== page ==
A necklace designed for babies in India could be a lifesaver thanks to the immunisation records it stores.  
bbc.co.uk
over 4 years ago
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Necklace aids child vaccination - BBC News

In Rajasthan, India, a simple necklace which contains a child's vaccination records in a computer chip is helping boost the numbers who are protected against common diseases.  
bbc.co.uk
over 4 years ago
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India draws a red line under antibiotic misuse

Introduced at the inaugural session of a three day international conference on antimicrobial resistance in New Delhi, the campaign highlighted the importance of taking antibiotics only when prescribed by a doctor, and the need to finish the course.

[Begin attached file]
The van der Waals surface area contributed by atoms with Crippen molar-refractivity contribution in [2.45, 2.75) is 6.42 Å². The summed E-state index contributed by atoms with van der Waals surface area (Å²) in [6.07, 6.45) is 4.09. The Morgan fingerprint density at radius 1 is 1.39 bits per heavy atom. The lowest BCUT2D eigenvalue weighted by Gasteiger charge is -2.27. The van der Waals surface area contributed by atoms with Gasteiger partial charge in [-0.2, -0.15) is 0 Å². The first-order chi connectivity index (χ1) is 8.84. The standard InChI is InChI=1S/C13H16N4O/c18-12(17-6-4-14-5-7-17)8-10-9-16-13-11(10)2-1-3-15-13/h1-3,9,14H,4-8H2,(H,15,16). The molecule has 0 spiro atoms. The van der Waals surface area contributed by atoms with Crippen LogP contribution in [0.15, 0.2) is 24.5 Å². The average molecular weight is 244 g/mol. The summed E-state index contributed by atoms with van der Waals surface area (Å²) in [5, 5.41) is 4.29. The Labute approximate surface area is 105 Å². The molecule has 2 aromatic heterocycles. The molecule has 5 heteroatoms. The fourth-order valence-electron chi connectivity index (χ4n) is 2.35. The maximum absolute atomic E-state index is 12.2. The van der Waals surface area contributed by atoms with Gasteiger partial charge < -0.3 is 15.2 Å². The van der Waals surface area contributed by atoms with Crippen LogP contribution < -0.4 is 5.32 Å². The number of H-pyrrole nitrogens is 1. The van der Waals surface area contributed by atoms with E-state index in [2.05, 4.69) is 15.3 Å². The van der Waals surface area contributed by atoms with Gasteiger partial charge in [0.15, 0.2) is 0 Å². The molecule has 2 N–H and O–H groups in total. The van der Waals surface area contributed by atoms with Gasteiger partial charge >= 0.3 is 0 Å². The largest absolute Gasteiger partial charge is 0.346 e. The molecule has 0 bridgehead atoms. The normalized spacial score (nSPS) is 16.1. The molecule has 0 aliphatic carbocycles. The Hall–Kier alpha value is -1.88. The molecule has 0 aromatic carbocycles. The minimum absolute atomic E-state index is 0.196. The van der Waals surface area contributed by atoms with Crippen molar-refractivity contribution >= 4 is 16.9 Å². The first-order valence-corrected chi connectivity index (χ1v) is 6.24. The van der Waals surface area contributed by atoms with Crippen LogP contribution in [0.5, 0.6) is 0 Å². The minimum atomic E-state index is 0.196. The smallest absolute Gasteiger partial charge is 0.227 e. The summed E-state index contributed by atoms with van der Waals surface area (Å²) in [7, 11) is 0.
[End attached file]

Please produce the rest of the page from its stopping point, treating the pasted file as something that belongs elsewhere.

feeds.bmj.com
over 4 years ago
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India draws a red line under antibiotic misuse

Introduced at the inaugural session of a three day international conference on antimicrobial resistance in New Delhi, the campaign highlighted the importance of taking antibiotics only when prescribed by a doctor, and the need to finish the course.  
feeds.bmj.com
over 4 years ago
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Indian medical colleges to get single entrance exam

India’s health ministry has taken the next step towards the introduction of a single common entrance examination for graduate and postgraduate medical degrees in all colleges in India.1 2  
feeds.bmj.com
over 4 years ago
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Rise in India’s health budget is “disappointing,” say experts

Health experts have described increases to India’s health budget as “disappointing” despite new money for improved access to low cost generic medicines and higher, publicly funded health insurance cover for poor people.  
feeds.bmj.com
over 4 years ago
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Using a surrogate abroad: 'We knew where we stood' - BBC News

A woman who had her child using a surrogate in India said she felt her and her partner "knew where they stood" doing it abroad.  
bbc.co.uk
over 4 years ago